4 Tips for the Coaching Manager
For a manager, it does not suffice to take success as a trail of mails and numerous meetings held to communicate the need of results to their employees. For a manager, it also does not suffice to go on about their daily duties religiously and stick to following the conventional authoritarian ways of getting a task done.
There was a time in the HR industry when domineering leadership witnessed a dip and more benevolent forms of people management sprung up. Given the kind of demographic shift that the global HR industry faces today, is it a time to revive the autocratic form, or is it time to focus on a fresh perspective?
The majority of working professionals will second that being oppressive and controlling cannot be the solution to moulding foolproof solutions for organizational problems. The majority will also second that, at present, most employees across industries want coaches as their rescuers. Therefore, coaching can possibly work out as a favourable solution to most organizational needs.
At least it can help diminish the gap in understanding between Gen-Y and Gen-X. As the latter coaches the former on matters like organizational behaviour, operations requirement, code of ethics and conduct, and other necessary aspects, both the generations can find a fit each for themselves. However, all this is easier said than done. Coaching is an art that every mentor and manager needs to be good, if not great at, . CareerBuilder India lists 4 tips for the coaching manager:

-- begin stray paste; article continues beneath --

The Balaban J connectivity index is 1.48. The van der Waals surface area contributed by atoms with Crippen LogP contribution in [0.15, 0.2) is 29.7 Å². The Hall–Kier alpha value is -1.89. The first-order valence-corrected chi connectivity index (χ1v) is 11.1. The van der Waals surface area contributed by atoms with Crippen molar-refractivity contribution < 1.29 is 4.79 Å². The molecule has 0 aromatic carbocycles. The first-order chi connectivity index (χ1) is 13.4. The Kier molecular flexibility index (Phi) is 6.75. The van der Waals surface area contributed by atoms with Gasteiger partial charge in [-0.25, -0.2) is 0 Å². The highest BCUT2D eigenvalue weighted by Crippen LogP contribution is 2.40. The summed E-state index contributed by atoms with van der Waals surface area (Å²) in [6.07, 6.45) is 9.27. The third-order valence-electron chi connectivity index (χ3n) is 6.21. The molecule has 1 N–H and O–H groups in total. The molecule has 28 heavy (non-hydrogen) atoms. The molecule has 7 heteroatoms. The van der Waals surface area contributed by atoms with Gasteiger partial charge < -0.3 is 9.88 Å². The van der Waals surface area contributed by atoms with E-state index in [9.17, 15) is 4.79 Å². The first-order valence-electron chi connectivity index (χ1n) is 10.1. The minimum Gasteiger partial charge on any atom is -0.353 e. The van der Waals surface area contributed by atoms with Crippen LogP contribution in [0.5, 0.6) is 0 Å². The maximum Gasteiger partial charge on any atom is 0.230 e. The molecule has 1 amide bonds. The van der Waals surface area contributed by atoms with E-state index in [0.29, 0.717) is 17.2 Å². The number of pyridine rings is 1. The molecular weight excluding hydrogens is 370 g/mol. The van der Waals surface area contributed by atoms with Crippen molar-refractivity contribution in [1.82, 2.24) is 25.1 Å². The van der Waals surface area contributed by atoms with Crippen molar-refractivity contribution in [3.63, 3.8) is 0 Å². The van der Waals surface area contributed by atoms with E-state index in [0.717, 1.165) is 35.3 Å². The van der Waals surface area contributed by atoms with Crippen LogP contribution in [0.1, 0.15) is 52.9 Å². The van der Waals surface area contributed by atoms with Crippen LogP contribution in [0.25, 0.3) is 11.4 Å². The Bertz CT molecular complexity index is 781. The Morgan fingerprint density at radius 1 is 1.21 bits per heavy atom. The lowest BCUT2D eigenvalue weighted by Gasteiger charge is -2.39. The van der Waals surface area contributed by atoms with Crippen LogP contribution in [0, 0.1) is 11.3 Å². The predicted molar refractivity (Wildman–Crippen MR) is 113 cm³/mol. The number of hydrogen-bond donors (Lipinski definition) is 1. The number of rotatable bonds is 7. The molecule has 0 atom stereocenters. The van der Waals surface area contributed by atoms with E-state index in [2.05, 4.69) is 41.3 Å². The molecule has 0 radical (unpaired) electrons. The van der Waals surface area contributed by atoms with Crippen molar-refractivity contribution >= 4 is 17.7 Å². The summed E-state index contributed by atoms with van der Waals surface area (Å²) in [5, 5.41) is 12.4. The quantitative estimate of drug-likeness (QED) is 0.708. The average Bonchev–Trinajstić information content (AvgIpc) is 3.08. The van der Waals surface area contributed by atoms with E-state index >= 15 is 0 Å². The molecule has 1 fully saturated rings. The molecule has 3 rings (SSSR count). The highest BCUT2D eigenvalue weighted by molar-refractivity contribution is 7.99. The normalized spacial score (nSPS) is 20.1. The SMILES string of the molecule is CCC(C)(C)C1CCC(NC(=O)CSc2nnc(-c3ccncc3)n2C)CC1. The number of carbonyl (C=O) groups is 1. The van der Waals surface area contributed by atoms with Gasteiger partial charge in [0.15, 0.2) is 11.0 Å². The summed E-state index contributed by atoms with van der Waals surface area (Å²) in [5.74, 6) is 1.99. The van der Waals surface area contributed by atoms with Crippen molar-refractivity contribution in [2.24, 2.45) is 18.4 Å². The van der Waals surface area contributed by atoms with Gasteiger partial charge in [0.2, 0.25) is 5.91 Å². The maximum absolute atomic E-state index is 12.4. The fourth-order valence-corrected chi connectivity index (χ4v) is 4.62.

1. Finding the Right Distance: Do you look like a coach? Well, that is not as important a question as whether you conduct yourself like one or not. Employees really observe how you carry yourself in an organizational set-up and to what extent you are involved in a job. For example, micromanagers are too closely working alongside one another to be considered coaches. Make your presence felt, but from a distance. Others should know that you are someone important.
2. Creating an Impact (from that Distance): So what is your role exactly? Apart from making sure that the institutional objectives are being accomplished, you role is to be impactful. How do you do that? By ensuring that employees are doing great. Their success will make you look better and their failures will bring you down. Coach, council or discipline – do it your way – but make sure that the employees perform better.
3. Work by Vote: There can be nothing like getting the majority to work for a task. You can (and there is nothing wrong with it) make your employees work on emergency deadlines; however, there is an altogether different and positive energy when everyone does the work willingly.
4. Ask: Too much of giving advice does not work any more. Ask your team what it considers as an issue. Ask them for their perspective on the problem.
Involve them in brainstorming and then slowly slip in some advice. That way you are giving them the hints to better productivity but also making them face the real problem.
Coaching is a key skill that every manager should polish, whether he or she belongs to the HR industry or to IT. An article on Forbes by Douglas Riddle states, “if a coach can’t create an environment that dissolves the limitations of history, expectation, and assumption, I’m not interested.” Seems like it’s hard work for the coaches!